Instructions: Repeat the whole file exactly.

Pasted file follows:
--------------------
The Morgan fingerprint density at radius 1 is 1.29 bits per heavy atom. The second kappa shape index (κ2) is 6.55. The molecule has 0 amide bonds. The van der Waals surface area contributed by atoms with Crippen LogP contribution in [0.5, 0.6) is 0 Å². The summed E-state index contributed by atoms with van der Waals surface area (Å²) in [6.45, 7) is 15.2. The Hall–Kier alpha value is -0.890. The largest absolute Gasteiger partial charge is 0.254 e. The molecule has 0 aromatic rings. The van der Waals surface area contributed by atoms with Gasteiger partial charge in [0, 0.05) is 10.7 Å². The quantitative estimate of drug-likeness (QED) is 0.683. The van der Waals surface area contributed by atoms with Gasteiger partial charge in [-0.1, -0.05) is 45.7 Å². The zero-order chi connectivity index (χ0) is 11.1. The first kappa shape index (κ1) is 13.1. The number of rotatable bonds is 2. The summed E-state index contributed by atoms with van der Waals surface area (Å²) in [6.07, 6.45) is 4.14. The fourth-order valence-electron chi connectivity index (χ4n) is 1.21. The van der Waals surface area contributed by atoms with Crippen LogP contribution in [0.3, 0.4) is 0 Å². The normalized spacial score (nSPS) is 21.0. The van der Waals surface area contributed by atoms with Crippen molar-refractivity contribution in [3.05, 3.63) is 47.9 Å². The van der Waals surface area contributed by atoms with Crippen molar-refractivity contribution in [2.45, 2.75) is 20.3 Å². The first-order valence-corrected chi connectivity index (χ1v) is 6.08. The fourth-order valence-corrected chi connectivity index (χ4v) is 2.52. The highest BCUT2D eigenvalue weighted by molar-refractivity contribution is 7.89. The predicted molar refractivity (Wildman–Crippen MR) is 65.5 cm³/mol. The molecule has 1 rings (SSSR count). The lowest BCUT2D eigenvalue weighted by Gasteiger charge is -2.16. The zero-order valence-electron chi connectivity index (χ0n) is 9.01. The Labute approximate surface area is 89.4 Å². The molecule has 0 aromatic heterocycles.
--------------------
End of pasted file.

The Morgan fingerprint density at radius 1 is 1.29 bits per heavy atom. The second kappa shape index (κ2) is 6.55. The molecule has 0 amide bonds. The van der Waals surface area contributed by atoms with Crippen LogP contribution in [0.5, 0.6) is 0 Å². The summed E-state index contributed by atoms with van der Waals surface area (Å²) in [6.45, 7) is 15.2. The Hall–Kier alpha value is -0.890. The largest absolute Gasteiger partial charge is 0.254 e. The molecule has 0 aromatic rings. The van der Waals surface area contributed by atoms with Gasteiger partial charge in [0, 0.05) is 10.7 Å². The quantitative estimate of drug-likeness (QED) is 0.683. The van der Waals surface area contributed by atoms with Gasteiger partial charge in [-0.1, -0.05) is 45.7 Å². The zero-order chi connectivity index (χ0) is 11.1. The first kappa shape index (κ1) is 13.1. The number of rotatable bonds is 2. The summed E-state index contributed by atoms with van der Waals surface area (Å²) in [6.07, 6.45) is 4.14. The fourth-order valence-electron chi connectivity index (χ4n) is 1.21. The van der Waals surface area contributed by atoms with Crippen LogP contribution in [0.3, 0.4) is 0 Å². The normalized spacial score (nSPS) is 21.0. The van der Waals surface area contributed by atoms with Crippen molar-refractivity contribution in [3.05, 3.63) is 47.9 Å². The van der Waals surface area contributed by atoms with Crippen molar-refractivity contribution in [2.45, 2.75) is 20.3 Å². The first-order valence-corrected chi connectivity index (χ1v) is 6.08. The fourth-order valence-corrected chi connectivity index (χ4v) is 2.52. The highest BCUT2D eigenvalue weighted by molar-refractivity contribution is 7.89. The predicted molar refractivity (Wildman–Crippen MR) is 65.5 cm³/mol. The molecule has 1 rings (SSSR count). The lowest BCUT2D eigenvalue weighted by Gasteiger charge is -2.16. The zero-order valence-electron chi connectivity index (χ0n) is 9.01. The Labute approximate surface area is 89.4 Å². The molecule has 0 aromatic heterocycles.